Reports

Social TV, Advertising, and Sales: Are Social Shows Good for Advertisers?

Beth L. Fossen and David A. Schweidel, 2016, 16-135

Television viewers are increasingly engaging in media-multitasking while watching programming. One prevalent multiscreen activity is “social TV"--the simultaneous consumption of television alongside social media chatter about the programming. While online interactions with television programming can result in a more engaged and attentive audience, social TV activities may distract media multitaskers from advertisements. This raises the question: are programs with high online social TV activity, so called “social shows,” good for advertisers?

Beth Fossen and David Schweidel examine this question by exploring the relationship among television advertising, social TV activity, and sales. Specifically, using multi-source data on television advertising, social media conversations, and online shopping activity for five large retailers, they employ a hierarchical Bayesian model to investigate how television viewers’ online engagement with programs impacts online traffic and sales at retailers that advertise during the programs.

Results

Overall, their findings suggest that, in terms of increasing online sales, social shows are good for advertisers.

  • While online chatter about the program prior to an advertisement’s airing decreases online traffic to the advertised retailers’ website, it increases online purchases--with an overall net positive effect on online sales.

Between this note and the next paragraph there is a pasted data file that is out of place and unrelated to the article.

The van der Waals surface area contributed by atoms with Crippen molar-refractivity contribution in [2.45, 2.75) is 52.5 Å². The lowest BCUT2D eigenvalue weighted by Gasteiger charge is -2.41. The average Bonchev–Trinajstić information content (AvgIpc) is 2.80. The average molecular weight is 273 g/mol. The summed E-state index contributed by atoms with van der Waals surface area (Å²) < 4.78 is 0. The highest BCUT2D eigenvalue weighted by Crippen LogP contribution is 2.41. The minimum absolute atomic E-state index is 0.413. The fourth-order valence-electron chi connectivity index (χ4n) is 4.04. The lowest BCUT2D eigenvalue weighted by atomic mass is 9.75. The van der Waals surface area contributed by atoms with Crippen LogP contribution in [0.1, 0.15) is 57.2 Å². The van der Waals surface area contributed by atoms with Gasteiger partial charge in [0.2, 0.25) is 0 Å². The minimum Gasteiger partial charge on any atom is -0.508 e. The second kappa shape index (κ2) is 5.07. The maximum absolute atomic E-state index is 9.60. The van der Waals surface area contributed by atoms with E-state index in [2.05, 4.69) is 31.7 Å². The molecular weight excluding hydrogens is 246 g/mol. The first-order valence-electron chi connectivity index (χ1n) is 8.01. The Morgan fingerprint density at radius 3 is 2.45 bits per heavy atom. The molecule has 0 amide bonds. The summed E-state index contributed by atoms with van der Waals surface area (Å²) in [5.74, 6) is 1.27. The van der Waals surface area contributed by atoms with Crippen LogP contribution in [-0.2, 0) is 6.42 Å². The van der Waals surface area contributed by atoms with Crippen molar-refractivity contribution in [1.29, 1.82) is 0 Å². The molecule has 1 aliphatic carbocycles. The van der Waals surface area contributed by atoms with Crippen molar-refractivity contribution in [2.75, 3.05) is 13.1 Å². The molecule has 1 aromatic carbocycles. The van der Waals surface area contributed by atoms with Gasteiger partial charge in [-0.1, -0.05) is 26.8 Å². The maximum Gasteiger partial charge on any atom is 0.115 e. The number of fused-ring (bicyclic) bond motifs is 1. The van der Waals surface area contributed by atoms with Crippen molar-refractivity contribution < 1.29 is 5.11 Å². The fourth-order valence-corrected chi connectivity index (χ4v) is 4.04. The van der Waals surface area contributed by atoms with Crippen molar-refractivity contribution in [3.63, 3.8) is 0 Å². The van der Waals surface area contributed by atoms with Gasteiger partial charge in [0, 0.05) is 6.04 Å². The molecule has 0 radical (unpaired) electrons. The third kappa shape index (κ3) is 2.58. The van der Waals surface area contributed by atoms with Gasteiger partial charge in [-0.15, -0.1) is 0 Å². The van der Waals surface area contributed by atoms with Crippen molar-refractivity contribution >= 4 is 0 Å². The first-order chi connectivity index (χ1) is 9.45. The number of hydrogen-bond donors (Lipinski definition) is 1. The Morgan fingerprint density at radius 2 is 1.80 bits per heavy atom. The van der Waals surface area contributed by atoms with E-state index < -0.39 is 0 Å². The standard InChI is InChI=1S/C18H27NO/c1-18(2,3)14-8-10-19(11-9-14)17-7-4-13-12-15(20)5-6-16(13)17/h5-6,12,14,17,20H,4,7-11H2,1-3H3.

• Online chatter about the retailers following an ad’s airing increases subsequent online purchases on the retailer’s website.

The findings also point to ad design strategies that increase immediate online chatter, and thus online purchases. In particular, advertisements with a funny mood perform best, while active, informational, and sexy advertisements result in decreases in subsequent purchases on the retailers’ websites. Advertisements that mention price have a positive impact on subsequent online purchases.

For advertisers, these results shed light on how to encourage online shopping activity on their websites in the age of multi-screen consumers. For television networks, the findings highlight the importance of having a social strategy for programs that encourages viewers to engage in social TV activity. Additionally, television networks can utilize the findings to provide support for incorporating program engagement into the media buying process and to advocate for higher ad rates in their social shows.

Beth L. Fossen is Assistant Professor of Marketing, Kelley School of Business, Indiana University. David A. Schweidel is Associate Professor of Marketing, Goizueta Business School, Emory University.

The authors thank comScore, Inc. for providing part of the data and the Goizueta Business School research support for providing the funds to acquire and build the dataset in this research.

Related links

Television Advertising and Online Word-of-Mouth: An Empirical Investigation of Social TV Activity
Beth L. Fossen and David A. Schweidel (2015) [Report]

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